Leif Asp, a materials scientist at the Chalmers University of Technology in Sweden, has been at the forefront of structural battery research for the past decade. In 2010, Asp, Greenhalgh, and a team of European scientists collaborated on Storage, a project that aimed to build structural batteries and integrate them into a prototype hybrid Volvo. “At that time, I didn’t think it would have much impact on society, but as we moved along it struck me that this could be a very useful idea,” says Asp, who characterizes the conventional battery as a “structural parasite.” He says the main benefit of structural batteries is that they reduce the amount of energy an EV needs to drive the same distance—or it can increase its range. “We need to focus on energy efficiency,” says Asp. In a world where most electricity is still produced with fossil fuels, every electron counts in the fight against climate change.

During the three-year project, the Storage team successfully integrated commercial lithium-ion batteries into a plenum cover, a passive component that regulates air intake into the engine. It wasn’t the car’s main battery, but a smaller secondary pack that supplied electricity to the air-conditioning, stereo, and lights when the engine temporarily turned off at a stop light. This was the first proof of concept for a structural battery that was integrated into the body of a working car and was essentially a small-scale version of what Tesla is trying to achieve.

But sandwiching a bunch of conventional Li-ion cells into the body of a car isn’t as efficient as making the car’s body serve as its own battery. During the Storage collaboration, Asp and Greenhalgh also developed a structural supercapacitor that was used as a trunk lid. A supercapacitor is similar to a battery but stores energy as electrostatic charge, rather than a chemical reaction. The one made for the Volvo trunk consisted of two layers of carbon fiber infused with iron oxide and magnesium oxide, separated by an insulating layer. The whole stack was wrapped in laminate and molded into the shape of the trunk.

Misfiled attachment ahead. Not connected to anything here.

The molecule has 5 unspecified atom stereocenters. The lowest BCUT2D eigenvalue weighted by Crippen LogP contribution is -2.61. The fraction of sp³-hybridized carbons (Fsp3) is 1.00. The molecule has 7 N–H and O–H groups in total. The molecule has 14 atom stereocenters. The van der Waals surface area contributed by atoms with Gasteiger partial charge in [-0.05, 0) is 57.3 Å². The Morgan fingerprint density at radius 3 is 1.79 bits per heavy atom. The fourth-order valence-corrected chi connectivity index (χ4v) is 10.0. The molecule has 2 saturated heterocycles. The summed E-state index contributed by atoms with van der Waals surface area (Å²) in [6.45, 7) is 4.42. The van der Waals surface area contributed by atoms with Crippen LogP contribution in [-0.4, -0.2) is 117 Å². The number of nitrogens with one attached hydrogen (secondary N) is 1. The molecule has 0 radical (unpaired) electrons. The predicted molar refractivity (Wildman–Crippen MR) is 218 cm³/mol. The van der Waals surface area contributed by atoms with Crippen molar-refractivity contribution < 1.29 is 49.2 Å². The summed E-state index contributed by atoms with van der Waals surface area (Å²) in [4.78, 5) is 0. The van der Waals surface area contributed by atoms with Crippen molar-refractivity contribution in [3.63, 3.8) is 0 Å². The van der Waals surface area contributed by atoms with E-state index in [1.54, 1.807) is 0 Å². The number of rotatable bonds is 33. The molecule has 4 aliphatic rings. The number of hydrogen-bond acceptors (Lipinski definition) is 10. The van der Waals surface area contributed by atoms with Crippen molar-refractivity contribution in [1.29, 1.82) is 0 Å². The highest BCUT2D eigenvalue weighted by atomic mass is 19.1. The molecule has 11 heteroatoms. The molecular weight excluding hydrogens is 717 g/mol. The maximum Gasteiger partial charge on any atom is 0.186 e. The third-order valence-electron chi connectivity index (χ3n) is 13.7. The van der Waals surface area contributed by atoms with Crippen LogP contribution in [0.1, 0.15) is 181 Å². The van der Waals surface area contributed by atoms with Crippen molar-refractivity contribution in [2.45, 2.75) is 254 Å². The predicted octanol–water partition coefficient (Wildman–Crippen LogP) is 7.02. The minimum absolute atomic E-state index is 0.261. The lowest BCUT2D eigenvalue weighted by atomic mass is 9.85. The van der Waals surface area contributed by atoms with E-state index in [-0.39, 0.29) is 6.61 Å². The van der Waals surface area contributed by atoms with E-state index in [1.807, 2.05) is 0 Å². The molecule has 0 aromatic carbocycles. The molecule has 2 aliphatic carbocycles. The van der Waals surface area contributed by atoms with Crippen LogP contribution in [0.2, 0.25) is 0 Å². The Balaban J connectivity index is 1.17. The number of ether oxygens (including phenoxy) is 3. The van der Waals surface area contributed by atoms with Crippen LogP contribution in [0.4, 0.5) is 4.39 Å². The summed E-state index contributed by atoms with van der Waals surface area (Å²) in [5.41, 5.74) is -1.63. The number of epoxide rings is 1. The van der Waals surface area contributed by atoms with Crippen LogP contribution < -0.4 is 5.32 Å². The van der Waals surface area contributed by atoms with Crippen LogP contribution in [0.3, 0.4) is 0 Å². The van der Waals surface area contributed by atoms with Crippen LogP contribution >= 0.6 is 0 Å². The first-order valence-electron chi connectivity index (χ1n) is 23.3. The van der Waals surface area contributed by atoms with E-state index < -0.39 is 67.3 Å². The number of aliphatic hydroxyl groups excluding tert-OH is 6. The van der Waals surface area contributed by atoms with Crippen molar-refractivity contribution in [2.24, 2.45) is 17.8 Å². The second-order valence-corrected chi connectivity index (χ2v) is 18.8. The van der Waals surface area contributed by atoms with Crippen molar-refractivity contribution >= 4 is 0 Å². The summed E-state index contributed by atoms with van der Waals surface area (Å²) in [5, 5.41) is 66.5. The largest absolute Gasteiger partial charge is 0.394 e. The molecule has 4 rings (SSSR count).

Supercapacitors don’t hold nearly as much energy as a battery, but they’re great at rapidly delivering small amounts of electric charge. Greenhalgh says that they’re also easier to work with and were a necessary stepping stone toward accomplishing the same thing with a battery. The Volvo was a proof of concept that structural energy storage was viable in an EV, and the success of the Storage project generated a lot of hype about structural batteries. But despite that enthusiasm, it took a few years to procure more funding from the European Commission to push the technology to the next level. “This is a very challenging technology and something that’s not going to be solved with a few million pounds thrown at it,” says Greenhalgh of the financing difficulties. “We got a lot more funding, and now it’s really starting to snowball.”

This summer, Asp, Greenhalgh, and a team of European researchers wrapped up a three-year research project called Sorcerer that had the goal of developing structural lithium-ion batteries for use in commercial aircraft. Aviation is arguably the killer app for structural energy storage. Commercial aircraft produce a lot of emissions, but electrifying passenger jets is a major challenge because they require so much energy. Jet fuel is terrible for the environment, but it’s about 30 times more energy-dense than state-of-the-art commercial lithium-ion cells. In a typical 150-passenger aircraft, that means you’d need about 1 ton of batteries per person. If you tried to electrify this jet with existing cells, the plane would never get off the ground.